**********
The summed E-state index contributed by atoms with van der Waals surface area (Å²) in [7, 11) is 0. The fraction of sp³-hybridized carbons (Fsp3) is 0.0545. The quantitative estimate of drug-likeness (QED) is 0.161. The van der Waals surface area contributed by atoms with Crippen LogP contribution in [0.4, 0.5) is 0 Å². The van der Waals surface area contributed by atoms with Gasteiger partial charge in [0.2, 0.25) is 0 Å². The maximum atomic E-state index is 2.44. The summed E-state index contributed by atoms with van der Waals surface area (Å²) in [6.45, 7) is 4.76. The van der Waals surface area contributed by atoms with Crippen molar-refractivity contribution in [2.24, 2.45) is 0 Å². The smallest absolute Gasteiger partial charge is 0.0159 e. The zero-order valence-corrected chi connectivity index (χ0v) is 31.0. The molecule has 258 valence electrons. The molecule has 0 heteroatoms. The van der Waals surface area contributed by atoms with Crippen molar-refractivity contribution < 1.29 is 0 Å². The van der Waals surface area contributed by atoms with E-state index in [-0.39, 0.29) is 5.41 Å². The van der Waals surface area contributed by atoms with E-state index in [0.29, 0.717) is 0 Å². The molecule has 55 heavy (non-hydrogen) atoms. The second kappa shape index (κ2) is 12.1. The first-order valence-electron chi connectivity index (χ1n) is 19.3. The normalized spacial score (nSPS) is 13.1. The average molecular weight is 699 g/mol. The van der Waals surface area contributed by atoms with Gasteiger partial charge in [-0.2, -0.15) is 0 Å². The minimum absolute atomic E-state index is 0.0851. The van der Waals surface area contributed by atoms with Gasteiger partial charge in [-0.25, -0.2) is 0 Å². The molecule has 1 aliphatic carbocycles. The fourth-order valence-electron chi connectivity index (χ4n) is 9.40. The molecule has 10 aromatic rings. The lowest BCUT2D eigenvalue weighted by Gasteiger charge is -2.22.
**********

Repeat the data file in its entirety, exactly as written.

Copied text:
The summed E-state index contributed by atoms with van der Waals surface area (Å²) in [7, 11) is 0. The fraction of sp³-hybridized carbons (Fsp3) is 0.0545. The quantitative estimate of drug-likeness (QED) is 0.161. The van der Waals surface area contributed by atoms with Crippen LogP contribution in [0.4, 0.5) is 0 Å². The van der Waals surface area contributed by atoms with Gasteiger partial charge in [0.2, 0.25) is 0 Å². The maximum atomic E-state index is 2.44. The summed E-state index contributed by atoms with van der Waals surface area (Å²) in [6.45, 7) is 4.76. The van der Waals surface area contributed by atoms with Crippen molar-refractivity contribution in [2.24, 2.45) is 0 Å². The smallest absolute Gasteiger partial charge is 0.0159 e. The zero-order valence-corrected chi connectivity index (χ0v) is 31.0. The molecule has 258 valence electrons. The molecule has 0 heteroatoms. The van der Waals surface area contributed by atoms with Crippen molar-refractivity contribution < 1.29 is 0 Å². The van der Waals surface area contributed by atoms with E-state index in [-0.39, 0.29) is 5.41 Å². The van der Waals surface area contributed by atoms with E-state index in [0.29, 0.717) is 0 Å². The molecule has 55 heavy (non-hydrogen) atoms. The second kappa shape index (κ2) is 12.1. The first-order valence-electron chi connectivity index (χ1n) is 19.3. The normalized spacial score (nSPS) is 13.1. The average molecular weight is 699 g/mol. The van der Waals surface area contributed by atoms with Gasteiger partial charge in [-0.2, -0.15) is 0 Å². The minimum absolute atomic E-state index is 0.0851. The van der Waals surface area contributed by atoms with Gasteiger partial charge in [-0.25, -0.2) is 0 Å². The molecule has 1 aliphatic carbocycles. The fourth-order valence-electron chi connectivity index (χ4n) is 9.40. The molecule has 10 aromatic rings. The lowest BCUT2D eigenvalue weighted by Gasteiger charge is -2.22.